In recent years, we have seen many regulations over residential lettings, in particular Assured Shorthold Tenancies (ASTs). Many of these restrict a landlord’s ability to serve and rely on a Section 21 notice to seek possession of its property on non-fault grounds. So what are the restrictions on serving Section 21 Notices and why do they exist?
The purpose of this week’s Legal Update is to serve as an aide-memoire of those restrictions. With this, we want to ensure that landlords and their agents can rely on a Section 21 notice, and avoid difficulties down the line. Where tenants do not comply with restrictions, the landlord can serve a Section 21 notice.
This article contains a list of the restrictions which inhibit a landlord’s ability to serve a Section 21 notice.
HMOs (House in Multiple Occupation)
If the property is a House in Multiple Occupation which requires mandatory, selective, or additional licencing, no Section 21 notice can be served until the
licence has been applied for or obtained. The landlord should check carefully with the relevant Local Authority what the requirements are for their area.
The landlord must have complied with the tenancy deposit rules in order to rely on a Section 21 notice.
Generally, this requires the landlord to protect the deposit in a government-approved scheme. The tenant must receive the prescribed information in connection with the deposit (including any leaflets provided by the scheme). This applies to anyone who paid the deposit on the tenant’s behalf. It must happen within 30 days. However, this timeframe is only 14 days for deposits taken prior to 06 April 2012.
Different timeframes apply to deposits taken prior to 06 April 2007, when the tenancy deposit rules came into effect. If the landlord does not protect the deposit (in time or at all), they cannot serve Section 21 Notice. This is unless and until they return the deposit to the tenant. Serving the prescribed information late does not prevent a Section 21 Notice from being served, although the landlord may still face a claim for financial penalties.
The Prescribed Requirements
The landlord must have given to the tenant a valid Gas Safety Certificate before the tenant takes up occupation of the property. Also, the tenant must receive an updated Gas Safety Certificate following each annual gas safety inspection. They must also receive an Energy Performance Certificate for the property. Otherwise, the landlord cannot serve a Section 21 Notice.
Where the landlord fails to provide the Gas Safety Certificate prior to the tenant taking up occupation of the property, it is unable to serve a Section 21 notice at all, i.e. this cannot be remedied later (see our Legal Updates from 23 May 2019 and 14 February 2018).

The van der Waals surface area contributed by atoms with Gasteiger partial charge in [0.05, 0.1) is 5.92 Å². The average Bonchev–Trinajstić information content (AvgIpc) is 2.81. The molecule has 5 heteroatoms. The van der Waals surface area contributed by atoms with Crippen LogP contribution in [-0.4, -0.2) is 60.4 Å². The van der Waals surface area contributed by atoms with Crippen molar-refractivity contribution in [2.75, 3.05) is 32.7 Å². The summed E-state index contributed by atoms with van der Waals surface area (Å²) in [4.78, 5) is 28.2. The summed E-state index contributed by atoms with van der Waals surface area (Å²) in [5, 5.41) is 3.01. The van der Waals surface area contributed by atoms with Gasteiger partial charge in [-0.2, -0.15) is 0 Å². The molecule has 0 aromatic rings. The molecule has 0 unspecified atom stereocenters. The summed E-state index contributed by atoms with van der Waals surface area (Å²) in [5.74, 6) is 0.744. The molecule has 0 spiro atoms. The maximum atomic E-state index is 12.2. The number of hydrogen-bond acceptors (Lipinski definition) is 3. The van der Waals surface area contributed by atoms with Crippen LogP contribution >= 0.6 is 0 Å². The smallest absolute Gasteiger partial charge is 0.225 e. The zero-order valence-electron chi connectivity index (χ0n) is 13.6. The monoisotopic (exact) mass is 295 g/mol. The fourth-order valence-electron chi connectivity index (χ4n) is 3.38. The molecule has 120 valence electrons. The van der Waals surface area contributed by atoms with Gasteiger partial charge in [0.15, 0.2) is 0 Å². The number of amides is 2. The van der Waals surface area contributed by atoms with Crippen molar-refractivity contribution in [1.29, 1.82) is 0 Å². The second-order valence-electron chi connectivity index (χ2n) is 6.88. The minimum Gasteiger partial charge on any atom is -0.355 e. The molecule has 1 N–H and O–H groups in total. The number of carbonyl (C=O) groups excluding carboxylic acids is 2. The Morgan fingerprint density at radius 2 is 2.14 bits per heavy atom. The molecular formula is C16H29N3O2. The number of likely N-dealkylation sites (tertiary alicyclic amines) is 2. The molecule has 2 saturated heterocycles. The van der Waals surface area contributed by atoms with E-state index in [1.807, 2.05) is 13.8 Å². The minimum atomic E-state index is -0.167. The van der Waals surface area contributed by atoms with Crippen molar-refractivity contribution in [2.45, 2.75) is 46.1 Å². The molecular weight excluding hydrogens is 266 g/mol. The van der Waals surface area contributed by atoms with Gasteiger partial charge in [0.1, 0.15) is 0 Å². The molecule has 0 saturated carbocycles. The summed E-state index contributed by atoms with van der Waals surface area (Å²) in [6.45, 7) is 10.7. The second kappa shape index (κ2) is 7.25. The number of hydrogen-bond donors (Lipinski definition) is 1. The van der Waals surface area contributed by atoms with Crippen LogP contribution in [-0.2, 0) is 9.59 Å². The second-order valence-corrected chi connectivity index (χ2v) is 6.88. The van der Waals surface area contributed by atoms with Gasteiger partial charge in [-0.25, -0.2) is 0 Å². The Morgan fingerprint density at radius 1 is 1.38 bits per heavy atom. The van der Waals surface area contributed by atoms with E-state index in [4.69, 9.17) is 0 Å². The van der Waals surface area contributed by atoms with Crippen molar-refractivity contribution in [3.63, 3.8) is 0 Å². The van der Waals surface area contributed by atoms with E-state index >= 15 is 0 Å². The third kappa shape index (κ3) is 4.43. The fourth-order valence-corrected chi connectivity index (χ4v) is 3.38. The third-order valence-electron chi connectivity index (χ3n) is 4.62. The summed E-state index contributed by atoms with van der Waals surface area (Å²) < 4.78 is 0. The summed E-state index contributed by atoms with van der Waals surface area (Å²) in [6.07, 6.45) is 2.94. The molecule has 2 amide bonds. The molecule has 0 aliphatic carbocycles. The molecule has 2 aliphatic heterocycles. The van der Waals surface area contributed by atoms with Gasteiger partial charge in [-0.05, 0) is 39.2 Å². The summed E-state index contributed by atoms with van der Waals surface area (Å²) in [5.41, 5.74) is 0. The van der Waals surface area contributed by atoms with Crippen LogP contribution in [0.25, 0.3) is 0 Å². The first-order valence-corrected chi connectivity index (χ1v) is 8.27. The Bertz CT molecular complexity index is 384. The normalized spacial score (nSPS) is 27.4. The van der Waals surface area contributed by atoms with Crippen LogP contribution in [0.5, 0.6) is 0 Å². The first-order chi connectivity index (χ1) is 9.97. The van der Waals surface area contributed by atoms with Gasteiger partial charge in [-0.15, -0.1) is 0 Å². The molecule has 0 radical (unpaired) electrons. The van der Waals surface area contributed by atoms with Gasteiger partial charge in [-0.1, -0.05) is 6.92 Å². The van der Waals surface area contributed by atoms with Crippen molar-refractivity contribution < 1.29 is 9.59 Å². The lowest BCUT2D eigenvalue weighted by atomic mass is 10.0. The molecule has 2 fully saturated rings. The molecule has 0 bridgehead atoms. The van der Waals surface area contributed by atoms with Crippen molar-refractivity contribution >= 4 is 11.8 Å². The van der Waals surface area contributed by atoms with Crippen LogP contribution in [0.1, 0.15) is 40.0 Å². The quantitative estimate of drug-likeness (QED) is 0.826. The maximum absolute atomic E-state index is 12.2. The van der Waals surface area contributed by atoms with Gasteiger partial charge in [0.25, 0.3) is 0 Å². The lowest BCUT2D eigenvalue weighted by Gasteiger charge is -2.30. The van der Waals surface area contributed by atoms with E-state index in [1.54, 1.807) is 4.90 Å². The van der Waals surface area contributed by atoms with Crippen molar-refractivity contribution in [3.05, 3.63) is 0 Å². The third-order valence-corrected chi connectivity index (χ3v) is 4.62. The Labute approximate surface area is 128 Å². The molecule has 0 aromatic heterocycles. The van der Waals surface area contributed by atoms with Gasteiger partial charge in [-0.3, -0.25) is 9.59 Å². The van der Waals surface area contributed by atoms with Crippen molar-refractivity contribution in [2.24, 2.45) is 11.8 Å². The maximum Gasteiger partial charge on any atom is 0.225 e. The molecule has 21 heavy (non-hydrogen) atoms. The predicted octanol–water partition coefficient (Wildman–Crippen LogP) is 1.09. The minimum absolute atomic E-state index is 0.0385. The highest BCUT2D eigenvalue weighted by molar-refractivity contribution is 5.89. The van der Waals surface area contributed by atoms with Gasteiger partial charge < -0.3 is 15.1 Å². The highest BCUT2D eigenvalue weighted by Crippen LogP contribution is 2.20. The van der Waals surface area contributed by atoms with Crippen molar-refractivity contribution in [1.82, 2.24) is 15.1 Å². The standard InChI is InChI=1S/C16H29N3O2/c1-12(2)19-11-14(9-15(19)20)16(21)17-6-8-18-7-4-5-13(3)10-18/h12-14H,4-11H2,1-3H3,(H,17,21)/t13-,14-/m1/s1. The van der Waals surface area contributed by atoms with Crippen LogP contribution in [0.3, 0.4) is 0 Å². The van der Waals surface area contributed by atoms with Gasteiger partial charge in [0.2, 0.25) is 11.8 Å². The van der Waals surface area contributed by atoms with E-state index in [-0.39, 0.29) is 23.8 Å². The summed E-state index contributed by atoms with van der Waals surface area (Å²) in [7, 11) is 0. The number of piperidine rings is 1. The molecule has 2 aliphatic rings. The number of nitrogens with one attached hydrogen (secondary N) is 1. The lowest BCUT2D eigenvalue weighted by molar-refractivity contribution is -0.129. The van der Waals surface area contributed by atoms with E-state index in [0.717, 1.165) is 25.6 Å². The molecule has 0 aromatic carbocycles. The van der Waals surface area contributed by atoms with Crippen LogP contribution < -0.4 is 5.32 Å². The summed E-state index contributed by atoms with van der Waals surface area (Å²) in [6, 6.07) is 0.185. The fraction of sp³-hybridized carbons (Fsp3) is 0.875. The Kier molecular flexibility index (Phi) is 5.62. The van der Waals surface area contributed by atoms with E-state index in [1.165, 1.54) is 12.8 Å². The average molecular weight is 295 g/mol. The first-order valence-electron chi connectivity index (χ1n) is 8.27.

How to Rent Guide
The landlord cannot rely on a Section 21 notice unless it has first given to the tenant the Government ‘How to Rent’ booklet that has effect for the time being. There is no requirement to provide further copies throughout the tenancy. However, the landlord must provide a further copy to the tenant on renewal if a new copy exists.
You can find the current version (from 31 May 2019) via the following link:- https://www.gov.uk/government/publications/how-to-rent/how-to-rent-the-checklist-for-renting-in-england
Housing Enforcement Notices
A Section 21 notice will be invalid where the provisions on ‘retaliatory evictions’ apply, e.g. where a relevant housing enforcement notice has been served by the Local Authority in response to a complaint made by the tenant (see our Legal Update from 18 September 2018).
Tenant Fees Act 2019
No Section 21 notice may be served where the landlord has taken a prohibited payment in breach of the Tenant Fees Act 2019. This is unless and until that payment has been returned to the tenant. The Tenant Fees Act 2019 applies to new ASTs from 01 June 2019, and to all ASTs from 01 June 2020 (see our Legal Update from 28 February 2019).
There appears to be some debate as to whether the rules on ‘Prescribed Requirements’ and ‘Prescribed Information’ as above apply to ASTs granted prior to 01 October 2015 owing to discrepancies between the Deregulation Act 2015 and the relevant Regulations. However, landlords must comply in order to avoid any later (costly) disputes until the issue is resolved.
The new form of Section 21 notice (Form 6A) to be used from 01 June 2019 can be found via this link.
A landlord cannot serve a Section 21 notice within the first 4 months of the AST. If a landlord does not commence proceedings for possession within 6 months from the date they served the notice, the Section 21 notice will expire. In this case, the landlord will have to serve a new notice if they intend
to bring a claim for possession.